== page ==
Our relationship to power
Years ago, I was guided through a visualization exercise intended to help me identify a core need or asset I had hidden within me—something I would need for the journey I was on. At the time, I tended to be skeptical of these types of practices, allergic to anything that might be considered “woo-woo,” but I played along. I allowed my imagination to envision myself walking slowly on a path through the woods, coming upon a beautifully designed box and opening it to find that something that I needed.
Except that my something was something I didn’t want. It was a scepter, stunningly beautiful, gold and bejeweled. I knew instantly that it represented power. And I recoiled, both in that imaginary forest and in my very real chair.
We have a complicated relationship to power. Our society equates power with dominance, especially through authority, resources or control. The people we think of as “powerful” are often not responsible stewards of whatever influence they have, and as in the case of last week’s tyrants, they may use it to inflict harm.
So it makes sense that the rest of us struggle on three levels:
Recognizing the power that we possess
Use that power to achieve our goals or effect change
Being seen by others as powerful
Every day I work with leaders you would consider powerful. But they do not see themselves that way. Though many are senior executives with significant authority and salaries to match, they see themselves as powerless against even greater forces—whether the leaders above them or the systems they operate within—and thus do not step into their power.
Next week I’ll share more about what I’ve done with that scepter I found in that figment forest, with thoughts on how to step into our power while striking the balance that ensures we don’t turn into a tyrant ourselves.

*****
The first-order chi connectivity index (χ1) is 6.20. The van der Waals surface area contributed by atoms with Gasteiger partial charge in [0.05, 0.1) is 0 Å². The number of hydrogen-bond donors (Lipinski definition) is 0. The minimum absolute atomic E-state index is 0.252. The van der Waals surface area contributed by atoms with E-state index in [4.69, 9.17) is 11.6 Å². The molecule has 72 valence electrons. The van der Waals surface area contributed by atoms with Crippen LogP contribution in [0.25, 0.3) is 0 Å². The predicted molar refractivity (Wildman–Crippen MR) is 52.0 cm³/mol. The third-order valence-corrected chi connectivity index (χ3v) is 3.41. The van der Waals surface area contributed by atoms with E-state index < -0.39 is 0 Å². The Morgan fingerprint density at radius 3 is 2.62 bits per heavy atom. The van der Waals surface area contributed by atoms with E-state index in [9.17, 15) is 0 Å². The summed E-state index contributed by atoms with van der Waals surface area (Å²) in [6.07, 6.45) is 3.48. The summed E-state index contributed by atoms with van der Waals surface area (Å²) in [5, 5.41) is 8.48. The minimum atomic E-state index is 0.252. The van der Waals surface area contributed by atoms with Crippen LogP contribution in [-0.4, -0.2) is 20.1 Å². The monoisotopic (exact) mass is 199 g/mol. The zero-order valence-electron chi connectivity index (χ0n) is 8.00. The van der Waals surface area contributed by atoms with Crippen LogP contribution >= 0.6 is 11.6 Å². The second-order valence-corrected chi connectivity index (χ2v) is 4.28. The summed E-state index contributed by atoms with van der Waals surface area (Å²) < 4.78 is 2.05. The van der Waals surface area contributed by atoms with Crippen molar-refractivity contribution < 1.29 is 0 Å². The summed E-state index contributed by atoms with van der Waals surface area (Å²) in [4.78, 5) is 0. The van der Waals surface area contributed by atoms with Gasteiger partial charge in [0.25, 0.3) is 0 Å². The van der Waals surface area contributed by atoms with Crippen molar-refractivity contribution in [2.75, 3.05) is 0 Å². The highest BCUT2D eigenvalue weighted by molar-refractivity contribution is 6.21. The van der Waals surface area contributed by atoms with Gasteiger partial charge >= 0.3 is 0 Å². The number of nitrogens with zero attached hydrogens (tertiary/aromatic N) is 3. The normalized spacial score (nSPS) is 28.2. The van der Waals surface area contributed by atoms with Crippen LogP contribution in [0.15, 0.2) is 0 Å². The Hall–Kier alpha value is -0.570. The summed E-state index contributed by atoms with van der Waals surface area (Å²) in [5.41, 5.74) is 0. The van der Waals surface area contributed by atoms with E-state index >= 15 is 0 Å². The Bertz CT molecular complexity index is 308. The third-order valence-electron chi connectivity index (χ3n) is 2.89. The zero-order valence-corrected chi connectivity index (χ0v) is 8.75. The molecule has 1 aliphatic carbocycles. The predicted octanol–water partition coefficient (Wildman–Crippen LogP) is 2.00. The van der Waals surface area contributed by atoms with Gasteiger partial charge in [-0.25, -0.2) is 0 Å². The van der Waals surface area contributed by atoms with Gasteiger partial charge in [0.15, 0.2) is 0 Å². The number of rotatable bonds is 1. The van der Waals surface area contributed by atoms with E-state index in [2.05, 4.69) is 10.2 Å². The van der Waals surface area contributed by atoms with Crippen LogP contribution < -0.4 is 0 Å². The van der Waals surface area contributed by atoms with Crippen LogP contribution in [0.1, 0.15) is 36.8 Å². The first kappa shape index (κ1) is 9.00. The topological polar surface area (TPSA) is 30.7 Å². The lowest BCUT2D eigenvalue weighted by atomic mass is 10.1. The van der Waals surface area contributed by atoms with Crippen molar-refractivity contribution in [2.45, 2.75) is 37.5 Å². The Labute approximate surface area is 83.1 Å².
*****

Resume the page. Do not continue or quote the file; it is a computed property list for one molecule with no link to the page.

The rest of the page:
For now, let’s consider our relationship to power with the questions below.
Join me in reflecting on the following. If you have a journal, capture your thoughts there. It may be interesting to see how your relationship to power changes over time.
Who do I consider to be powerful in my organization or community?
What gives them their power? Is it related to their role, seniority or degree of authority? Or does it come from somewhere else?
How do they use their power? Do they step into their power? Do they hoard it? Do they share their power? Do they deny it?
What about them do you admire? What do you disdain?
Do I consider myself to be powerful?
If yes, where does my power come from? Is it related to my role, seniority or degree of authority? Or does it come from somewhere else?
If no, do I want power? What emotions arise around this question? (Common answers include shame, fear, anger, resignation…) What do these feelings tell me about my relationship to power?
Is there a situation in my life/work that is inviting me to step into my power right now? A challenge I’m facing or a change I’m leading? What is one way I can show up powerfully this week?